The outcome will be a prioritised list of routes which can be used as a basis for future investment. There is currently no DfT funding available but there are other sources such as STIP and LTIP.
Tie LCWIPs into the planning process: “Make LCWIPs into an SPD (Supplementary Planning Document) so that they have a bit of teeth.”
Andy encouraged councils to map out schemes against potential funding streams and to build on the recent collaborative work by West Sussex and the Districts and Boroughs.
Taking a collaborative approach works best. This creates a consistent approach across the whole county.
You can see Andy’s presentation here.
Francesca Illiffe & Judy Fox: The LCWIP journey
Francesca Illiffe, Strategic Sustainability Manager, and Judy Fox, Visitor Experience and Marketing Officer, shared their experience of producing Adur & Worthing Council’s LCWIP.
Francesca explained how Adur & Worthing aim to increase levels of walking and cycling by delivering safe, accessible routes.
A&W are committed to addressing issues of safety, congestion and air quality. The council recognises the need to find ways of getting people about other than by car. The goal is to create liveable places where wellbeing are health are valued. Cycling is the only form of transport that addresses the climate emergency:
“LCWIPs deliver better developments, better policy and better discussions with developers.”
Having many organisations, both national and local, working together was crucial. The A&W Cycling and Walking Action Group chaired by the council leader gave political backing. The regular West Sussex Cycling Strategy steering group meetings were key in sharing problems and collaborating with other boroughs.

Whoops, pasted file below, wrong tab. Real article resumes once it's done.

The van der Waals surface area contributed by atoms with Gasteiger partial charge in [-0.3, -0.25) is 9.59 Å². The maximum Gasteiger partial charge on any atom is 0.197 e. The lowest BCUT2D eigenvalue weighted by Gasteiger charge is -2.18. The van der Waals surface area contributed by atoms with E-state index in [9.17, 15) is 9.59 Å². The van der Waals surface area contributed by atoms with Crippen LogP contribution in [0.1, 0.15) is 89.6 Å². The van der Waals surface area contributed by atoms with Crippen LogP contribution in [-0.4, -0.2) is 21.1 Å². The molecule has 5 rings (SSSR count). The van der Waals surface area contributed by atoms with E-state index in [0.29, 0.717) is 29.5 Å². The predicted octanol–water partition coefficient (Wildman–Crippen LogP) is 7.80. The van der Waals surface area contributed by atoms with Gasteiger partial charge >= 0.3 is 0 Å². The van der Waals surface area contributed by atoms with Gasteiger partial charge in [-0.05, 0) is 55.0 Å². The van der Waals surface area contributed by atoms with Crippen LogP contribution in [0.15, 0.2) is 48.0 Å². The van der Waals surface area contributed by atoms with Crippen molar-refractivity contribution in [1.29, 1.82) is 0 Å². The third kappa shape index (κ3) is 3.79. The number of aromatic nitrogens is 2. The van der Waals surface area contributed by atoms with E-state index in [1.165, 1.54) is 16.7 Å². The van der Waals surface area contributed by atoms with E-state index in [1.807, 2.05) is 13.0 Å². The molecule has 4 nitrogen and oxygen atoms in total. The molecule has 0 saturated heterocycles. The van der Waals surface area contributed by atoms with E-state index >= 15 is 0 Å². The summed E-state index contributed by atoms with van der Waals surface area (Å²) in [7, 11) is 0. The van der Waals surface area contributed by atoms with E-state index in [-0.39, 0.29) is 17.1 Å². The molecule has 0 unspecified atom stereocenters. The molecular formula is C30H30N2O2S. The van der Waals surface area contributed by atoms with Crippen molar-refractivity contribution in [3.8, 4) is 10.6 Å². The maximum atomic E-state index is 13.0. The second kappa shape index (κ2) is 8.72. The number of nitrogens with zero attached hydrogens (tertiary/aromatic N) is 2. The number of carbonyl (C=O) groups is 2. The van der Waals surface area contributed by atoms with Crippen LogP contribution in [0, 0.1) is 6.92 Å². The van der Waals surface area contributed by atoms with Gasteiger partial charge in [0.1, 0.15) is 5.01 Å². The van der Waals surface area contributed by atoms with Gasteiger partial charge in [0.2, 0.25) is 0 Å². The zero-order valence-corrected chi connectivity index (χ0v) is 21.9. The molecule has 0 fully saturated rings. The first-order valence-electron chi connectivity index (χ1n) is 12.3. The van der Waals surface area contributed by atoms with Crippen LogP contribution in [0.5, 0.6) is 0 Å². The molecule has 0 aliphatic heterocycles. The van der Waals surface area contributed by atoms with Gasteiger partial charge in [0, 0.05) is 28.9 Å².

Francesca emphasised the value of local expertise and the role of the cycle forums with their local knowledge: “They challenged us and kept us on our toes.”
Crucial to their success has been political leadership and a strong working relationship with West Sussex.
The second draft of the LCWIP will be going out to public consultation shortly.(1) It will be an ever-changing document which needs to evolve and grow. The document is expected to be adopted by the council in March next year:
“That is then the beginning, not the end. The exciting bit is the implementation!”
You can see Francesca and Judy’s presentation here.
(1) The draft LCWIP can be viewed here. The consultation runs until Monday 6th January 2020.
Discussion: Could we do things differently?
In the discussion session delegates were asked what changes to the planning process could be made to increase levels of cycling.
Points raised by delegates included:
- The continuing need for political leadership
- The lack of transport planning expertise within local planning authorities
- The lack of funding for something that is supposed to be a priority
- The role of language – stop using the word “encourage”
- Cycle infrastructure should be in place from day 1, just like the roads
- Considering the use of Compulsory Purchase Orders
- Removing the red line boundaries from development plans
- The need for pre-consultation dialogue
- Challenging the NPPF “get out” clause
You can see a summary of the feedback here.
Delegates were invited to form a sub-group to take these ideas forward.
Following a quick Q&A session Roger Elkins brought the Summit to a close:
“We need to identify the priority routes to unlock future demand. Are our existing routes working?”